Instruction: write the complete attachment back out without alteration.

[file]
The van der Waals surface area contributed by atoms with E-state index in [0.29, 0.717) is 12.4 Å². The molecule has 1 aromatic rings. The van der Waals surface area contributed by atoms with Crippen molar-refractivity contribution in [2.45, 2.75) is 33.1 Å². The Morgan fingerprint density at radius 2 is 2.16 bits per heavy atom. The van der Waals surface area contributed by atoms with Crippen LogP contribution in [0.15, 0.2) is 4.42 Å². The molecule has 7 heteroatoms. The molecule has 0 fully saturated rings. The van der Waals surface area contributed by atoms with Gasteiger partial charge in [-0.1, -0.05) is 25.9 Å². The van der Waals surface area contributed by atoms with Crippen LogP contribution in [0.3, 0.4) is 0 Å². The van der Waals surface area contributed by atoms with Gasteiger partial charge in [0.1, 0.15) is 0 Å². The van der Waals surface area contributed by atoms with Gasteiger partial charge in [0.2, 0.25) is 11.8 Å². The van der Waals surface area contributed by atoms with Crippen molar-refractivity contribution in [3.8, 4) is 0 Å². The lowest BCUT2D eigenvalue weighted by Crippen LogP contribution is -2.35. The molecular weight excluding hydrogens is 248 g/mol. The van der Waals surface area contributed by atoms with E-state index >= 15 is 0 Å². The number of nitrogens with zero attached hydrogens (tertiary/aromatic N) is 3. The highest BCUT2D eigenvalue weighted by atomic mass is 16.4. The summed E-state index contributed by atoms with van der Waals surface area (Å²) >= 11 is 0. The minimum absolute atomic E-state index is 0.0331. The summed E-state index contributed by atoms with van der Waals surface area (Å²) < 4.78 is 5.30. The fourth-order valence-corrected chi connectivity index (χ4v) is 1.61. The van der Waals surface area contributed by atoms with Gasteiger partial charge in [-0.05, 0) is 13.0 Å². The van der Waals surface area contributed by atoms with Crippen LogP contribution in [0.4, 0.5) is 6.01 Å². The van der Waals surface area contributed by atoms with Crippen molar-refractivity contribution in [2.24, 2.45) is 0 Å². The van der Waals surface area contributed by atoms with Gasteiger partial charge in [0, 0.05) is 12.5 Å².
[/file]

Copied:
The van der Waals surface area contributed by atoms with E-state index in [0.29, 0.717) is 12.4 Å². The molecule has 1 aromatic rings. The van der Waals surface area contributed by atoms with Crippen molar-refractivity contribution in [2.45, 2.75) is 33.1 Å². The Morgan fingerprint density at radius 2 is 2.16 bits per heavy atom. The van der Waals surface area contributed by atoms with Crippen LogP contribution in [0.15, 0.2) is 4.42 Å². The molecule has 7 heteroatoms. The molecule has 0 fully saturated rings. The van der Waals surface area contributed by atoms with Gasteiger partial charge in [-0.1, -0.05) is 25.9 Å². The van der Waals surface area contributed by atoms with Crippen LogP contribution in [0.3, 0.4) is 0 Å². The van der Waals surface area contributed by atoms with Gasteiger partial charge in [0.1, 0.15) is 0 Å². The van der Waals surface area contributed by atoms with Gasteiger partial charge in [0.2, 0.25) is 11.8 Å². The van der Waals surface area contributed by atoms with Crippen molar-refractivity contribution in [3.8, 4) is 0 Å². The lowest BCUT2D eigenvalue weighted by Crippen LogP contribution is -2.35. The molecular weight excluding hydrogens is 248 g/mol. The van der Waals surface area contributed by atoms with E-state index >= 15 is 0 Å². The number of nitrogens with zero attached hydrogens (tertiary/aromatic N) is 3. The highest BCUT2D eigenvalue weighted by atomic mass is 16.4. The summed E-state index contributed by atoms with van der Waals surface area (Å²) >= 11 is 0. The minimum absolute atomic E-state index is 0.0331. The summed E-state index contributed by atoms with van der Waals surface area (Å²) < 4.78 is 5.30. The fourth-order valence-corrected chi connectivity index (χ4v) is 1.61. The van der Waals surface area contributed by atoms with Gasteiger partial charge in [-0.05, 0) is 13.0 Å². The van der Waals surface area contributed by atoms with Crippen LogP contribution in [0.4, 0.5) is 6.01 Å². The van der Waals surface area contributed by atoms with Crippen molar-refractivity contribution in [2.24, 2.45) is 0 Å². The van der Waals surface area contributed by atoms with Gasteiger partial charge in [0, 0.05) is 12.5 Å².